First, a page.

Fixing with Procion MX dyes
  • Hallo,

    I would like to apply soda ash onto my fabric AFTER I have completed handpainting (with PROCION MX) it.

    Can I just "paint" or Apply soad ash solution onto it?
    I haven't been able to find sodium silicate where I live in Germany.

    Also, in order to skip the slightly hazardous step of mixing the dye powders, I've been thinking of getting the RED label dye solutions from Jacquard. Can I steam set my cotton after I've painted them?
    Comparing both PROCION MX dye powders and RED LABEL, what are the pros and cons?

    Thank you!
  • Hi, to help find an answer to my question, I just wanted to explain my own batik technique.

    I grew up in Southeast asia and always learnt doing batik in such a way we apply fixative AFTER we are done with our cloth. I would like to continue doing that way as I think that doing so allows the dyes to mingle with each other before being "set" onto the fabric.

    However, I can't find any sodium silicate here in Germany (where I recently moved to). And so would really really appreciate some advice as to how I can do this with soda ash?

    Would it be ok if I "painted" the soda ash onto my finished pieces?

    Normally at home we also "brush-rub" the fixative into pieces on which cracking has been done. Can I do this with soda ash?

    Please help!

    Thank you!
  • If you apply soda ash to your Procion MX dye batiks, perhaps by using a hand-held sprayer to apply the soda ash solution, the colors are likely to run into one another a bit, because of the water. Will that be okay for the projects you are working on?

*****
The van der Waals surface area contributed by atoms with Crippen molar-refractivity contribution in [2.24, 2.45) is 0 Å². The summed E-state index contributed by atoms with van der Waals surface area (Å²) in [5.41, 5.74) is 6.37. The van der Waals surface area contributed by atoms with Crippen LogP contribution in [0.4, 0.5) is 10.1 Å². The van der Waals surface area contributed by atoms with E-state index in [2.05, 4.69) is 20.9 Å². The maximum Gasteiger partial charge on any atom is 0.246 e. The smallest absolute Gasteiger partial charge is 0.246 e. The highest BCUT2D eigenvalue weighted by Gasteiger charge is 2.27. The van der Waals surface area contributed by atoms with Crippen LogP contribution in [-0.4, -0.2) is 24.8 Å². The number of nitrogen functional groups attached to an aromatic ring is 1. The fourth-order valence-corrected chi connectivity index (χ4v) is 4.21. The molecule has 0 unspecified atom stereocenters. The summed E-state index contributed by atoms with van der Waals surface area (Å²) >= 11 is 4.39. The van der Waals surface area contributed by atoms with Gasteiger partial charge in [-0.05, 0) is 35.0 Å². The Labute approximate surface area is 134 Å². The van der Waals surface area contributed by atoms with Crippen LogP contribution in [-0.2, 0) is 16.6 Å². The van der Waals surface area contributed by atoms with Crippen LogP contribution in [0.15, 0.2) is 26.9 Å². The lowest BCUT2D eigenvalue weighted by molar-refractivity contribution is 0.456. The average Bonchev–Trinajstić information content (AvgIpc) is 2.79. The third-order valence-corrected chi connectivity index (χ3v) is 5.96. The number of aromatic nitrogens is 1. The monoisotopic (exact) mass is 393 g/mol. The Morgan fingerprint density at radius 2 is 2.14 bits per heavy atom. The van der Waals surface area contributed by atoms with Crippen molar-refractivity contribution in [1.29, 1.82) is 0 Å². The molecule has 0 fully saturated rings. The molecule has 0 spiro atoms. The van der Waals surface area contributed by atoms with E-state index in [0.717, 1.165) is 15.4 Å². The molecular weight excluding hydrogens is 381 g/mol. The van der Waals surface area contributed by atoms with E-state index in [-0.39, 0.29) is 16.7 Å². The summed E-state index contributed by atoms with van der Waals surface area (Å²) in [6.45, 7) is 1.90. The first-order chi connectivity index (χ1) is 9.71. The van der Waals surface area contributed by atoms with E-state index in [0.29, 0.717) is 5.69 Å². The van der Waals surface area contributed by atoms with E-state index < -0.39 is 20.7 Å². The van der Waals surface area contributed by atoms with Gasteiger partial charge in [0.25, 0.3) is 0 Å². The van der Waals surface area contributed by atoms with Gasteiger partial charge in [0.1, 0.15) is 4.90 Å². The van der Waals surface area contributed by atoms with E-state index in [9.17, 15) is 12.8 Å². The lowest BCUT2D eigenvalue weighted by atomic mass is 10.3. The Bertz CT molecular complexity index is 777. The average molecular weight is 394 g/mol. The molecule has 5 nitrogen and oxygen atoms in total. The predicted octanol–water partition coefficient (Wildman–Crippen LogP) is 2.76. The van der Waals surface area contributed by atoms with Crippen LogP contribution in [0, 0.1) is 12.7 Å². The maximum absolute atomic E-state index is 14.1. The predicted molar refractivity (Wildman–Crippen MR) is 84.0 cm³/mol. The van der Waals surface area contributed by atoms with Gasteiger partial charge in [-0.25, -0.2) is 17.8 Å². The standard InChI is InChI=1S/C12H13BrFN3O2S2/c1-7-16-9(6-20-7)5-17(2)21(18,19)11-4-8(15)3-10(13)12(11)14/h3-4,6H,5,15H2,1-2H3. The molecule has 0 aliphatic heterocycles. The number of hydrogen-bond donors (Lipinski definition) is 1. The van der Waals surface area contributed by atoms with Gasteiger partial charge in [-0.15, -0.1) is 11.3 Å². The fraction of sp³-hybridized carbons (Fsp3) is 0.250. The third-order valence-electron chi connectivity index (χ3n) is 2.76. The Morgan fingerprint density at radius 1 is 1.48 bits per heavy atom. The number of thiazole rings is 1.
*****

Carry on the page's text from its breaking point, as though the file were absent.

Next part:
You can reduce the solubility of the dyes in your fixing solution by adding as much ordinary table salt (sodium chloride) as can possibly be dissolved in it. If there is a little salt left undissolved at the bottom, you can be sure you have enough.

    The advantages of Procion MX dyes over Remazol dyes are two: Procion MX dyes are cheaper (at least when purchased in two-ounce or larger jars in the US), and they react better at room temperature. Remazol dyes will work well with a little extra warmth on cotton, as long as you use a high-pH chemical such as soda ash or trisodium phosphate. If you are going to be steaming your Remazol dyes on cotton, you can probably get by with using sodium bicarbonate or baking soda (NaHCO3) instead of soda ash, because it changes to soda ash if steamed or baked for enough time. Better test this first with something quick and easy before trying a time-intensive project, though.

  • Hallo Ms Burch! I've read your column on the Internet and just wanted to let you know that they've been really helpful! I just have a few more questions....

    Based on what you suggested, would it be ok if i allow the Procion
    Mx dyes to DRY FIRST before I apply the soda ash solution (this is just typically what we do at home, wait for the dye to dry and then apply sodium silicate)?
    Would this prevent the running of the colours into each other while fixing with soda ash?
    Would this be dangerous when the dye dries on the cloth ( does the dye return to pigment powder when it dries on the fabric?)

    If I spray the salt concentrated soda ash onto the fabric, should I warm up the soda ash solution so that I can dissolve more salt in? If so, how warm am I allowed to do this till?
    Similarly with the Procion dye powders, I don't want to "damage" the dyes when I dissolve them in water, so should I use warm water? If so, how warm is ok?

    If I do the typical application of soda ash onto the cloth first, will there be some problems if I then apply hot wax on it? (I've never tried applying wax on a cloth with soda ash on it.)

    Also, do you know of any particular brands of Sodium silicate being sold as fixative?

    Thanks so much!
  • A few more questions please...

    I would like to Pre-mix soda ash solution first and keep it stalled. Is this possible or would it better if I always make it fresh?

    If I do dissolve salt in my soda ash solution, can this be made to keep as well?

    Thank you!